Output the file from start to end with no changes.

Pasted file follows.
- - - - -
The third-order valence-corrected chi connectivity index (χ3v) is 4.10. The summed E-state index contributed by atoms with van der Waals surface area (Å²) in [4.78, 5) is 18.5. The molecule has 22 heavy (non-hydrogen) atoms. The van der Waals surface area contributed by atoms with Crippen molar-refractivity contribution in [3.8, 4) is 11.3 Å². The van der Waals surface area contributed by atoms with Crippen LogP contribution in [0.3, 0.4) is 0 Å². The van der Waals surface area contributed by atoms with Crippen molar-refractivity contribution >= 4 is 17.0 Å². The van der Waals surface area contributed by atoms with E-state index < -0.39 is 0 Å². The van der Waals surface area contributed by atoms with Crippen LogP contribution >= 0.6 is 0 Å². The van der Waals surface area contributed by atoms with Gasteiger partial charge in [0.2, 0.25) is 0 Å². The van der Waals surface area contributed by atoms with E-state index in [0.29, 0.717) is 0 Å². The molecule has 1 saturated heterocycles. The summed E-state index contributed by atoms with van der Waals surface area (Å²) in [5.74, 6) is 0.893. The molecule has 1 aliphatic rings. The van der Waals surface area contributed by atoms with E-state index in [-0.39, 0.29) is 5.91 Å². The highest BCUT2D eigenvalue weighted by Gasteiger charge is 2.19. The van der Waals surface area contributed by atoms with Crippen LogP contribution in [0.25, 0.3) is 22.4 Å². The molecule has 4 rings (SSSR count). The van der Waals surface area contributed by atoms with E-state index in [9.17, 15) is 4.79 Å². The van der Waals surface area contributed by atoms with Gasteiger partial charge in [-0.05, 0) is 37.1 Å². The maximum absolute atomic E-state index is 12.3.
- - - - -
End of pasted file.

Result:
The third-order valence-corrected chi connectivity index (χ3v) is 4.10. The summed E-state index contributed by atoms with van der Waals surface area (Å²) in [4.78, 5) is 18.5. The molecule has 22 heavy (non-hydrogen) atoms. The van der Waals surface area contributed by atoms with Crippen molar-refractivity contribution in [3.8, 4) is 11.3 Å². The van der Waals surface area contributed by atoms with Crippen LogP contribution in [0.3, 0.4) is 0 Å². The van der Waals surface area contributed by atoms with Crippen molar-refractivity contribution >= 4 is 17.0 Å². The van der Waals surface area contributed by atoms with E-state index < -0.39 is 0 Å². The van der Waals surface area contributed by atoms with Crippen LogP contribution >= 0.6 is 0 Å². The van der Waals surface area contributed by atoms with Gasteiger partial charge in [0.2, 0.25) is 0 Å². The van der Waals surface area contributed by atoms with E-state index in [0.29, 0.717) is 0 Å². The molecule has 1 saturated heterocycles. The summed E-state index contributed by atoms with van der Waals surface area (Å²) in [5.74, 6) is 0.893. The molecule has 1 aliphatic rings. The van der Waals surface area contributed by atoms with E-state index in [-0.39, 0.29) is 5.91 Å². The highest BCUT2D eigenvalue weighted by Gasteiger charge is 2.19. The van der Waals surface area contributed by atoms with Crippen LogP contribution in [0.25, 0.3) is 22.4 Å². The molecule has 4 rings (SSSR count). The van der Waals surface area contributed by atoms with E-state index in [9.17, 15) is 4.79 Å². The van der Waals surface area contributed by atoms with Gasteiger partial charge in [-0.05, 0) is 37.1 Å². The maximum absolute atomic E-state index is 12.3.